- Traditional SLS 3D Printing
- SLS 3D Printing Through Service Bureaus. The Only Way?
- Applications of SLS 3D Printing
- The Fuse Series Brings SLS Within Reach
- Testing the Theory: Fuse 1+ 30W In-House vs. Outsourcing SLS Parts
- Application 1: Prototyping
- Application 2: End-Use Part Production
- Application 3: Manufacturing Aids, Rapid Tooling, Replacement Parts
- ROI With the Fuse1+30W: Months, Not Years
A 2021 report by service bureau Sculpteo revealed that over 75% of manufacturers are currently using selective laser sintering (SLS) technology for a wide variety of applications. The numbers point to the fact that manufacturers are not early adopters when it comes to powder based 3D printing, but rather the overwhelming majority. With so many companies already relying on SLS parts at different stages in their product development and manufacturing process, the question is not if or how SLS printers will be used, but if it makes budgetary sense to bring them in-house rather than order parts from an external service provider.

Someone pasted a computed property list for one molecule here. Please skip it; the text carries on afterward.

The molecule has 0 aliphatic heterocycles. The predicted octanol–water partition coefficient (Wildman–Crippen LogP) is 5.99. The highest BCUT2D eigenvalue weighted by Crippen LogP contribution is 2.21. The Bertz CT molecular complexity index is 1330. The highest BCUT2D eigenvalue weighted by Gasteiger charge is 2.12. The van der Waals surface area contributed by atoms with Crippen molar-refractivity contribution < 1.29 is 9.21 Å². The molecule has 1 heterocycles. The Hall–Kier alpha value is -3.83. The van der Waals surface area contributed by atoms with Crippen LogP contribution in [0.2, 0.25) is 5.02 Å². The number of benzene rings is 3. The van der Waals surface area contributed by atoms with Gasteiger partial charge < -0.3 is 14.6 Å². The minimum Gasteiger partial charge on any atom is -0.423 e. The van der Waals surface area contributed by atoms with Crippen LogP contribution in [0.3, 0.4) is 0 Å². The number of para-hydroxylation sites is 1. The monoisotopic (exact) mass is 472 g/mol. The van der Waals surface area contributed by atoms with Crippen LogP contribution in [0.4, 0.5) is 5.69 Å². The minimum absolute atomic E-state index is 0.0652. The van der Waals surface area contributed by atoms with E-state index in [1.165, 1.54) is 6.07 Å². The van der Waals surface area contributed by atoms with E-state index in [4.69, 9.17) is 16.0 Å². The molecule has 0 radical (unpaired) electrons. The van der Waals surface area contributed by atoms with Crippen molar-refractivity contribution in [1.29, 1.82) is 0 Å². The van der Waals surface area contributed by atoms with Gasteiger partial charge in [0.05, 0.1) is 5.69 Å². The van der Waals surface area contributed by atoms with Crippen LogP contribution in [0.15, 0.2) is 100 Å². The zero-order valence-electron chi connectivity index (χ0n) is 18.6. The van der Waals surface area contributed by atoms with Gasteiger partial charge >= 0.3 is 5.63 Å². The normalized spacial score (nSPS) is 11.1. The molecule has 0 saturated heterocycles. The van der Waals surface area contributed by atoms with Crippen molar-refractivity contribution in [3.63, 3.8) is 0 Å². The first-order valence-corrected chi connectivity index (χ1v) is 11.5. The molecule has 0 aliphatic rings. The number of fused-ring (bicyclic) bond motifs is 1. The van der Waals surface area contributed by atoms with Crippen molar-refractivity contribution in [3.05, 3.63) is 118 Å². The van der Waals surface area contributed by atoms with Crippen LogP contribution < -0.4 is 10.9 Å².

Bringing an SLS 3D printer in-house is therefore not about adopting a new technology—it’s a way to take more control over your means of prototyping and production, and save money and time utilizing a technology that is already familiar to the organization. While SLS 3D printing used to be overly expensive and complex, the business case and positive ROI was made drastically more feasible with the arrival of the Fuse Series 3D printers—the first SLS 3D printers that can deliver industrial quality parts at an affordable price and with an accessible footprint.
In this white paper, we look at the differences between outsourcing and in-house SLS 3D printing, and compare and evaluate the costs and lead times for three different applications— prototyping, end-use production runs, and manufacturing aids—using real-life example
parts and scenarios.
parts and scenarios.
Selective laser sintering (SLS) refers to an additive manufacturing process in which a laser sinters one thin layer of powder on top of another, building a part vertically inside a build chamber.
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